*Written by Marica with Jewelry Jealousy
Planning a wedding is hard work - and blending different customs, traditions, or religious aspects can be a unique challenge. But, joining your different halves into one whole is a beautiful thing! So, don't let it get you down. Refer to these vital tips on how to plan a multicultural wedding that's meaningful, wows your guests, and keeps both sides of the family happy.
1. Research Customs & Traditions
Even if your loved ones know that you've embraced each other's cultures, it's smart to do diligent research to find out what customs are important to your partner's side of the family. Ask the parents and the grandparents to fill you in with details about the traditions that should be incorporated from both sides. It's not always necessary to honor all the customs and wedding traditions from each side, but talk to your fiance and both of your families about the important aspects that you'd all appreciate being incorporated.
2. Choose the Right Officiant
Whether you're a Christian, Hindu, Jewish or another faith, you should establish who'll officiate the wedding. Does it make sense to have an officiant from on of your churches or temples marry you both? Or, does it make sense to find an officiant who isn't affiliated with either of your religions? Most officiants are open-minded to multicultural weddings, but it's good to ask.
3. Think Outside the Box
Your marriage will be a unique blend of your different backgrounds - so your wedding should reflect that! Express your inner connection by being unique and maybe by not following all the religious or cultural rules. Consider a ring with opal stones, invite a jazz band instead of Hindu performers, etc. Maybe you stick to a 'traditional' ceremony but incorporate your backgrounds into the reception with Indian music, a prayer before the meal, Greek baklava for dessert, the Hora, or table names influenced by your backgrounds. Go big or go subtle: there are no wrong answers.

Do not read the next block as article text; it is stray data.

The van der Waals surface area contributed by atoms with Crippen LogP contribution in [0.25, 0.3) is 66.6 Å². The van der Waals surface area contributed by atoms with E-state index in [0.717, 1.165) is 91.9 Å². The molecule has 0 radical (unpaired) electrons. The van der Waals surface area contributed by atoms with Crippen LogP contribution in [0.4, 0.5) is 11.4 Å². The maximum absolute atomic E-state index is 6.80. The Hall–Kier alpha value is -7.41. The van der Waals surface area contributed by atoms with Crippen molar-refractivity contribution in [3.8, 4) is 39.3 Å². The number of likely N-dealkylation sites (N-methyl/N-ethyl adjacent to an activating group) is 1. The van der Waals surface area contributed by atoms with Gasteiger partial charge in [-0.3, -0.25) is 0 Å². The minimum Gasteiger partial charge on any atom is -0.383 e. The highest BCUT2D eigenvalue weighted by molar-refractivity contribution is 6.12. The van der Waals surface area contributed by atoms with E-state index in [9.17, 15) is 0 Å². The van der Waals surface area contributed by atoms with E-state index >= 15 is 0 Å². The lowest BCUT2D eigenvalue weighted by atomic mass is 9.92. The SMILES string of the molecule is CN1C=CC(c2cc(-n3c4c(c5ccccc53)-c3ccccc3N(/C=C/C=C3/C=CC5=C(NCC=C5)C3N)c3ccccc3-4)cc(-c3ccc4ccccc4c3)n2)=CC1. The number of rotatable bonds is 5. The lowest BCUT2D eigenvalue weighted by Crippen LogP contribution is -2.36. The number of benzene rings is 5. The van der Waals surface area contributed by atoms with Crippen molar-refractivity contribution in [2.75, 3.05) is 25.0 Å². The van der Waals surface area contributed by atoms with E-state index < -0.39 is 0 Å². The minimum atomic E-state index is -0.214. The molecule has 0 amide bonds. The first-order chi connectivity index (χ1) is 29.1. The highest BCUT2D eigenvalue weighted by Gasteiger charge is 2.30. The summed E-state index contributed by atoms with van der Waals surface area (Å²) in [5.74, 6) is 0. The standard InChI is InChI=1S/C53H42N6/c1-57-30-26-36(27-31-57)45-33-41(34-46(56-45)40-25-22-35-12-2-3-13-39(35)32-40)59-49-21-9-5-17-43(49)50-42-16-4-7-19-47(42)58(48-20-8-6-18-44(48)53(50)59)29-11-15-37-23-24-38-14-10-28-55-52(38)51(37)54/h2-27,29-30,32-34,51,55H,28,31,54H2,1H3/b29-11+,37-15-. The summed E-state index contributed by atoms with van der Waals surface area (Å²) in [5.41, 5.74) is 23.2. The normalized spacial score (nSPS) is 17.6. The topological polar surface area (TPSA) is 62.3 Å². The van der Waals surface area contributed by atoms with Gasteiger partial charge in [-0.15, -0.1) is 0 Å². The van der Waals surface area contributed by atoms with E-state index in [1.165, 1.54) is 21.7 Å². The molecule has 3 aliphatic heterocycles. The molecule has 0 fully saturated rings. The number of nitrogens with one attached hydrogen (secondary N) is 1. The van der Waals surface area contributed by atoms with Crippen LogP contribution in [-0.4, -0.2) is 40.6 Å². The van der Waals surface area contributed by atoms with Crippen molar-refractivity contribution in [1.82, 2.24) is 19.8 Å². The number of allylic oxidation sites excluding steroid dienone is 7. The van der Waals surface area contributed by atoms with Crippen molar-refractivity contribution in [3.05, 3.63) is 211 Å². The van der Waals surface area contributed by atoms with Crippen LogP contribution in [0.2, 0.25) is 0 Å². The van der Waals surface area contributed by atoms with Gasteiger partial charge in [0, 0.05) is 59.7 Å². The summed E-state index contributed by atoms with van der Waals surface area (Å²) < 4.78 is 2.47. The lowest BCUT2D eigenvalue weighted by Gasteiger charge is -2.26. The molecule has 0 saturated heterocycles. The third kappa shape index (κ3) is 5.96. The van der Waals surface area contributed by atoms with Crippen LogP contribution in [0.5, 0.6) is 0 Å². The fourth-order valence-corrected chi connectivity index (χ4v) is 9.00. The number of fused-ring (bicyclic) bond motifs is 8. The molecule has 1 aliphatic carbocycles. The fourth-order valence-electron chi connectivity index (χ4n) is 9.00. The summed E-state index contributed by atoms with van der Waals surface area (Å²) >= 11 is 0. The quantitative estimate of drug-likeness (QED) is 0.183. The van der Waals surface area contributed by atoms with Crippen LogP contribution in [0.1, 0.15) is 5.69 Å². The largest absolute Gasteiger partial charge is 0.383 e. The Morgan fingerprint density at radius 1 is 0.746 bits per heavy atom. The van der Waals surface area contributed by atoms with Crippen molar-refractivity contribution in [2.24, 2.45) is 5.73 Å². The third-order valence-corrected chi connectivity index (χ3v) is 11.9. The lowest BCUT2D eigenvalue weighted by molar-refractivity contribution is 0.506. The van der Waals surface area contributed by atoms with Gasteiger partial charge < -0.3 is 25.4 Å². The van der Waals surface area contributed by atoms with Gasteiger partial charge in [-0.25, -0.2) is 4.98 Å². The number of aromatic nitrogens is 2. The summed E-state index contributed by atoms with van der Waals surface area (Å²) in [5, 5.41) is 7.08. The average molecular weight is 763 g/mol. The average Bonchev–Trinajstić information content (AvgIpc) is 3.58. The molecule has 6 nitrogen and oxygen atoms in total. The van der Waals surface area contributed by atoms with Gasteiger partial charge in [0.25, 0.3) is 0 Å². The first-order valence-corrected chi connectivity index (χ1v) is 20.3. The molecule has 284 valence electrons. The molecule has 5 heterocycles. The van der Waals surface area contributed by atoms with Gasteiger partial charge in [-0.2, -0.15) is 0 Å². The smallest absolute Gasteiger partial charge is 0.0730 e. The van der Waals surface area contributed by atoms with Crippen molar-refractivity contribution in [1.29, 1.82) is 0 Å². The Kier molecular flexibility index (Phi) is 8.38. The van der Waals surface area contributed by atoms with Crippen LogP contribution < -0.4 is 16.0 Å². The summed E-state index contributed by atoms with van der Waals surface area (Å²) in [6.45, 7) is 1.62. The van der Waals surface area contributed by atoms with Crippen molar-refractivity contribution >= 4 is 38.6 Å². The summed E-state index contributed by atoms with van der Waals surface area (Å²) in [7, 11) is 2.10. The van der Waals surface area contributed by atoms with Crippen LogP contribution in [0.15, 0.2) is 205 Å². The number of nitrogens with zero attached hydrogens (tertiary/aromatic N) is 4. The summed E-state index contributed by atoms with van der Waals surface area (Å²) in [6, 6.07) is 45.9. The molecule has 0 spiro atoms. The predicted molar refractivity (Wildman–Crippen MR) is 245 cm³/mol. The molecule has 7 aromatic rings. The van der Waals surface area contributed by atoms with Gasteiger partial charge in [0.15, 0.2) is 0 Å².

4. Trust Your Wedding Experts
At Wedgewood Weddings, we've planned thousands of spectacular weddings that are all unique in their own way. It's what keeps things interesting and what makes our jobs fun and exciting. Talk to your on-site planning team about ideas they've seen before. They're a great resource to discuss ideas, get inspiration, and decide what your multicultural wedding will look like.
5. Offer a Diversely Sensational Menu
A slightly subtle yet delicious way to incorporate your backgrounds is through the meal. At Wedgewood Weddings, we provide in-house catering for your event, but we're happy to make accommodations that are important for your big day. Talk to your on-site team to ask if a special cultural meal can be prepared. Or, consider having a licensed caterer bring in supplemental food that represents your heritage. Celebrate both of your cultures by establishing a fun and delicious personalized wedding menu where you would show off your traditions in a way that everyone will love.
6. Opt for Unique Wedding Attire
The wedding dress plays a tremendous role in the wedding. And if you're Hindu or Muslim, it can be especially fun to wear traditional wedding apparel. A rising trend we've seen is to wear two different wedding dresses: one traditional white dress and another cultural gown for the best of both worlds. You decide which one will be worn for the ceremony and which one is for dancing.
7. Have a Multilingual Party
Music and entertainment should follow the same multicultural pattern as the whole wedding procedure. Have your DJ play music in a different language and play a variety of traditional wedding tunes as well as music from your native hometown. Or go even bigger and bring in a brand that represents your heritage - like a Latin band. This is a great way to both personalize the wedding and also pay respect to your cultural background.
It's respectable to honor your ethnic and religious traditions, but above all, celebrate love. Weddings bind people to eternity, and the love you have for each other should be the focal point of this incredible event!